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Article: How to make Loudspeaker Gaskets

1. Determine the Gasket Length

Black Foam Loudspeaker Gasket Strip

 When constructing loudspeakers it is important, (for correct operation), that an air-tight seal is achieved between the driver and it's cabinet.
      Professional manufacturers often have custom gaskets provided for use with their drivers but it is rare in the DIY world that the purchase of drivers is accompanied by a gasket of any variety whatever. Occasionally a strip seal may be provided but not often.       QTA Systems can provide closed cell, self-adhesive Neoprene or EPDM-Gasket strip seal in 3 widths and 2 thicknesses for DIYers to construct their own driver gaskets. For this particular application the two materials have identical sealing properties.

2. Partial Loudspeaker Gasket

Partially fitted Loudspeaker Gasket

      The strip is coated with an aggressive / high tack paper-backed adhesive which once applied may be difficult to remove, (depending upon surface characteristics), and works well with clean MDF. As MDF is a fibrous material and wood particles shale off easily, reducing adhesion, remove all wood debris best. Sticky tape is good for this, eg sellotape.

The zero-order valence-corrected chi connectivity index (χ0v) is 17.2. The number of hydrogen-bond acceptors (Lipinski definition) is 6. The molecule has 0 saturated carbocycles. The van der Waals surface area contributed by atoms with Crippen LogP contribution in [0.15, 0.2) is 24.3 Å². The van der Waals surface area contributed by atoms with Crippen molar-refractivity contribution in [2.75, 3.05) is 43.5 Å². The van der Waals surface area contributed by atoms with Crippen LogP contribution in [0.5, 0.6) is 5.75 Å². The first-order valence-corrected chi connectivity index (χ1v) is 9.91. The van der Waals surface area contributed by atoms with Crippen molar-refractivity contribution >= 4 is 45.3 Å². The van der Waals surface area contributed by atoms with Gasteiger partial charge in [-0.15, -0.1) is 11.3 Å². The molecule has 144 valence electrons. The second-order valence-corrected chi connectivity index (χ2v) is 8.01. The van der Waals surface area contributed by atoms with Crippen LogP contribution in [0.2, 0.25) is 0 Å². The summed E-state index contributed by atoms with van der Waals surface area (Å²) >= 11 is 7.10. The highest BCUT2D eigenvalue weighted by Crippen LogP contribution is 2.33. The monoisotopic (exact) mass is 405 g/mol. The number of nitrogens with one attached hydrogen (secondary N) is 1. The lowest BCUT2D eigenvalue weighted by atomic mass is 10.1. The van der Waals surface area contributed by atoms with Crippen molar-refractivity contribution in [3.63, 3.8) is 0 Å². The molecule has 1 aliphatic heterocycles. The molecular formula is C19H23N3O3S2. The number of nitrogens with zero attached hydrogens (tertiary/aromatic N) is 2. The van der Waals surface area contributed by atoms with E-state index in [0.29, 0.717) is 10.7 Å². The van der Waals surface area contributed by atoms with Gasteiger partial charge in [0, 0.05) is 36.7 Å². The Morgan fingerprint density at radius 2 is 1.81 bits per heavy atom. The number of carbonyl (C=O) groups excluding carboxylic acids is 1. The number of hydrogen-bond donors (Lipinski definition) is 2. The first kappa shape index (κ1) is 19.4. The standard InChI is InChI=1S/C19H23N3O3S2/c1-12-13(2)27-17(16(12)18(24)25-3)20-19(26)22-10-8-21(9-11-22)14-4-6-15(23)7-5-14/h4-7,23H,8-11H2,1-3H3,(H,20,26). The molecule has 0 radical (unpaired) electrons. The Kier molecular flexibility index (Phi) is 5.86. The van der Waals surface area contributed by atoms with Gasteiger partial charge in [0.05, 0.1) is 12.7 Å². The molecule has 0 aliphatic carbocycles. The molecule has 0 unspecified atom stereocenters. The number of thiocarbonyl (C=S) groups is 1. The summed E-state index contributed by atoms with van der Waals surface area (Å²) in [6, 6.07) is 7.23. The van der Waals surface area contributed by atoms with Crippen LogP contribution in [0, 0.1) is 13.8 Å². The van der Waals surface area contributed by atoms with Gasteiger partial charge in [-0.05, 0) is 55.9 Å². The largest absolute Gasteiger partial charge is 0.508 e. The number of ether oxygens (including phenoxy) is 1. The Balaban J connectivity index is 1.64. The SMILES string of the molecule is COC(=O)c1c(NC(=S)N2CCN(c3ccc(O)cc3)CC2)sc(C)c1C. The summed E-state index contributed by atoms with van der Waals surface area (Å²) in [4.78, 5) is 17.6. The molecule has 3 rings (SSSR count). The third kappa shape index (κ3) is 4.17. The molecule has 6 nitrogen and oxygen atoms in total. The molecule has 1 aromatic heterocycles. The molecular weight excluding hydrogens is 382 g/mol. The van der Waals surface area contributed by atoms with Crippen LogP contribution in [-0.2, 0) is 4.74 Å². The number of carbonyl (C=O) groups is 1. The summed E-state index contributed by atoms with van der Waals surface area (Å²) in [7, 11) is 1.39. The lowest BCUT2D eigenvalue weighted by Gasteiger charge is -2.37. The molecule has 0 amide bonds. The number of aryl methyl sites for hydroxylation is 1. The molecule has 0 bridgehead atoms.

The thinner width materials, 5mm may be better suited for tweeters as the narrow tape width allows easier flexing / placement around smaller diameter cut-outs.


3. Gasket Ready for Splicing

Gasket Ready for Splicing

(1) Without removing the backing strip, use the strip to measure around the edge of the cut-out. Note the tape is placed on edge for this measurement as it then flexes around the bends better. See fig(1). The strip should be cut marginally longer than the required length leaving about 20mm overlap of the two cut ends. This allows the use of a splice / diagonal cut through the tape giving a better air-tight seal than a straight butt joint.


4. Completed Gasket Joint

Completed Gasket Strip Joint.

(2) Peel off the backing strip and position the tape in place, fig(2). Ensure the tape passes on the inner side of any screw holes used to fix drivers to their cabinet, (a source for potential leaks, as air can leak through the screw threads.)

(3) Using a sharp scalpel or craft knife make a diagonal cut / splice through both pieces of gasket material. fig(3). You really do need a sharp blade for this to achieve a good flush joint. Remove the waste pieces of material from both strip ends.

(4) Butt the two angled / spliced ends together and press the whole tape firmly into place. Fig(4) shows the final result.

      Under normal compression the material will compress to around 10% of its original thickness, so, for a 5mm thick strip, this will compress to around 0.5mm. This information may be helpful if you are machining driver cut-outs for a flush fit, otherwise....... it's no real problem.

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